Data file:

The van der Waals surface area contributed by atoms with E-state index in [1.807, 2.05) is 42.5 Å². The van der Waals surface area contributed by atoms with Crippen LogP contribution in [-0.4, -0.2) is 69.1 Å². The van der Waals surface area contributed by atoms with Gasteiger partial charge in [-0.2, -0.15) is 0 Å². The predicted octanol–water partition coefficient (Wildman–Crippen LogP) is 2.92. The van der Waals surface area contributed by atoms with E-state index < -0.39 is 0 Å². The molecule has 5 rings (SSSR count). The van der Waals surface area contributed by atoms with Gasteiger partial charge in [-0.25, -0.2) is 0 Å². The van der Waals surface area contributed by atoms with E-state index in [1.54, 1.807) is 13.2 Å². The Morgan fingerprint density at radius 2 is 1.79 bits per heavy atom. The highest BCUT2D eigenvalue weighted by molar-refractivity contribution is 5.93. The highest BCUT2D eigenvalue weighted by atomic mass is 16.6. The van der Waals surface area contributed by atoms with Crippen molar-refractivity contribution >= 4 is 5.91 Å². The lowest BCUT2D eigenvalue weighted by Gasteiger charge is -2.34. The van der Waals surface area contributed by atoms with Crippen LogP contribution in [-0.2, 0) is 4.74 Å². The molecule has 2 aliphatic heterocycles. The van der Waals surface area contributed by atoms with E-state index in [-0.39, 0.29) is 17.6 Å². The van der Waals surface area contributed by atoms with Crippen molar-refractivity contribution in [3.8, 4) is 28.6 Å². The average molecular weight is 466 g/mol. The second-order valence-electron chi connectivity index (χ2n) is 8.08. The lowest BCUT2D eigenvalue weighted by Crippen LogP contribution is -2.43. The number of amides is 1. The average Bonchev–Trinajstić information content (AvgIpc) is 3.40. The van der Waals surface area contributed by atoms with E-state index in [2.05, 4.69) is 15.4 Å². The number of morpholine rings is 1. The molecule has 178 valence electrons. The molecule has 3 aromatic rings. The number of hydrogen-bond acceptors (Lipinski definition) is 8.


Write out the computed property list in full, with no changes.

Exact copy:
The van der Waals surface area contributed by atoms with E-state index in [1.807, 2.05) is 42.5 Å². The van der Waals surface area contributed by atoms with Crippen LogP contribution in [-0.4, -0.2) is 69.1 Å². The van der Waals surface area contributed by atoms with Gasteiger partial charge in [-0.2, -0.15) is 0 Å². The predicted octanol–water partition coefficient (Wildman–Crippen LogP) is 2.92. The van der Waals surface area contributed by atoms with E-state index < -0.39 is 0 Å². The molecule has 5 rings (SSSR count). The van der Waals surface area contributed by atoms with Gasteiger partial charge in [-0.25, -0.2) is 0 Å². The van der Waals surface area contributed by atoms with E-state index in [1.54, 1.807) is 13.2 Å². The Morgan fingerprint density at radius 2 is 1.79 bits per heavy atom. The highest BCUT2D eigenvalue weighted by molar-refractivity contribution is 5.93. The highest BCUT2D eigenvalue weighted by atomic mass is 16.6. The van der Waals surface area contributed by atoms with Crippen molar-refractivity contribution >= 4 is 5.91 Å². The lowest BCUT2D eigenvalue weighted by Gasteiger charge is -2.34. The van der Waals surface area contributed by atoms with Crippen LogP contribution in [-0.2, 0) is 4.74 Å². The molecule has 2 aliphatic heterocycles. The van der Waals surface area contributed by atoms with E-state index in [-0.39, 0.29) is 17.6 Å². The van der Waals surface area contributed by atoms with Crippen molar-refractivity contribution in [3.8, 4) is 28.6 Å². The average molecular weight is 466 g/mol. The second-order valence-electron chi connectivity index (χ2n) is 8.08. The lowest BCUT2D eigenvalue weighted by Crippen LogP contribution is -2.43. The number of amides is 1. The average Bonchev–Trinajstić information content (AvgIpc) is 3.40. The van der Waals surface area contributed by atoms with E-state index in [2.05, 4.69) is 15.4 Å². The number of morpholine rings is 1. The molecule has 178 valence electrons. The molecule has 3 aromatic rings. The number of hydrogen-bond acceptors (Lipinski definition) is 8.